USC basketball remains poised in defeating Washington, 98-88

USC forward Nikola Jovanovic, center, had 28 points against Washington during the Trojans' 98-88 win over the Huskies at Galen Center on Jan. 30.

USC forward Nikola Jovanovic, center, had 28 points against Washington during the Trojans’ 98-88 win over the Huskies at Galen Center on Jan. 30.

(Gina Ferazzi / Los Angeles Times)

USC wanted triple digits.

Thirteen seconds remained in Saturday’s game against Washington at Galen Center, and the outcome had already been decided. The Trojans could have run out the clock. They didn’t. Instead, they pushed the ball, and guard Katin Reinhardt found himself with a shot with three seconds left. He took it.

It rimmed out, meaning USC had to settle for a still-impressive 98 points — and a win. The final score was 98-88, enough to ease the pain of USC’s collapse against Washington earlier in January.

In that game, the Trojans had squandered a 22-point second-half lead. The Huskies’ press bewildered USC.


The disintegration began with 13 minutes 28 seconds left.

By that point Saturday, USC had accumulated a healthy lead by feeding Nikola Jovanovic inside. He scored 28 points, a season high. But a run was coming.

“You blink and they put eight or 10 points up,” said USC Coach Andy Enfield.

After a dunk by Malik Dime, and a layup by Dejounte Murray, USC’s lead was down to three points. The Trojans called time out.

Time left: 13 minutes 36 seconds.

This time, USC didn’t fold.

The Trojans spent much of Friday’s practice working on breaking Washington’s press. On Saturday, they limited turnovers in transition. Washington’s press wasn’t fatal.

“We just remained poised,” guard Jordan McLaughlin said.


After the timeout, the Trojans missed just five more shots all game. They shot 65.2% from the field in the second half, and 51.7% overall. They made 32 of 37 free throws, their best percentage of the season.

McLaughlin, who suffered from a fever all of last week, had his best game since falling ill. He scored 21 points with seven rebounds and five assists, and he said he felt healthy.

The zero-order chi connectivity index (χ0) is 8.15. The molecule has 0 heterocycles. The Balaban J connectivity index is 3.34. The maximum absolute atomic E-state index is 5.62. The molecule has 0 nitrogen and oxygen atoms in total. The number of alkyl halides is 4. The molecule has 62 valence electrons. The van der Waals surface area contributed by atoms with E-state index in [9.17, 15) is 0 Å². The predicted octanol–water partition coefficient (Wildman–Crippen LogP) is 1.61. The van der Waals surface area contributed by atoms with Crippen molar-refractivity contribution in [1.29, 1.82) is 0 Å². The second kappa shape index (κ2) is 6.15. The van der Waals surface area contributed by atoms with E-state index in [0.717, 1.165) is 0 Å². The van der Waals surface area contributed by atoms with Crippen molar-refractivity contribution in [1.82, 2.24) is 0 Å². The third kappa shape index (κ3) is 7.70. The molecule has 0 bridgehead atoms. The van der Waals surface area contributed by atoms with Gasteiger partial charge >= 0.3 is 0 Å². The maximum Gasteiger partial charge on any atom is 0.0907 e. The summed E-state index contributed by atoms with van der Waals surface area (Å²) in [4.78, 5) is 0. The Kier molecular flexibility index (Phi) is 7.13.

“I don’t know what it was,” McLaughlin said. “I don’t know whether it was common cold, flu. It got me pretty good. I’m feeling a lot better now.”

Washington guard Andrew Andrews scored the game’s first basket but made just two more field goals. Andrews is the first Pac-12 Conference player since Klay Thompson to average more than 20 points per game. But he scored just two points in the first half Saturday, and 15 for the game.


Murray and Marquese Chriss led Washington with 18 points each.

Washington (14-7, 6-3 Pac-12) had been in first place in the conference all season. The loss knocked them back to second, tied with USC.

“Every time we made a mistake, they made us pay for it,” Washington Coach Lorenzo Romar said.

At the midpoint of the Pac-12 season, USC (17-5, 6-3) is now half a game behind first-place Oregon, which will play Arizona State on Sunday. At this point last season, USC had one Pac-12 win and was seven games behind first-place Arizona.


All season, Enfield has said USC is “close” to becoming a very good team. He is not yet willing to upgrade his assessment.

“We’re still close,” Enfield said. “We’re closer now than we were a month ago.”

But energy is slowly building. Students filled three sections behind the basket Saturday. “Batman” actor Christian Bale was at Galen Center, and Lakers guard D’Angelo Russell spent part of his off day sitting courtside. The attendance, 6,387, was USC’s second highest this season. USC is 13-0 at home this season, its best start since 1943.

“The arena was packed with enthusiastic USC fans,” Enfield said. He smiled. “It makes a big difference.”


Jovanovic said the crowd “boosts our energy a lot.”

The crowd was standing for the final possession, and deflated only slightly after Reinhardt’s miss.

“As long as we have the most at the end,” McLaughlin said.

Follow Zach Helfand on Twitter @zhelfand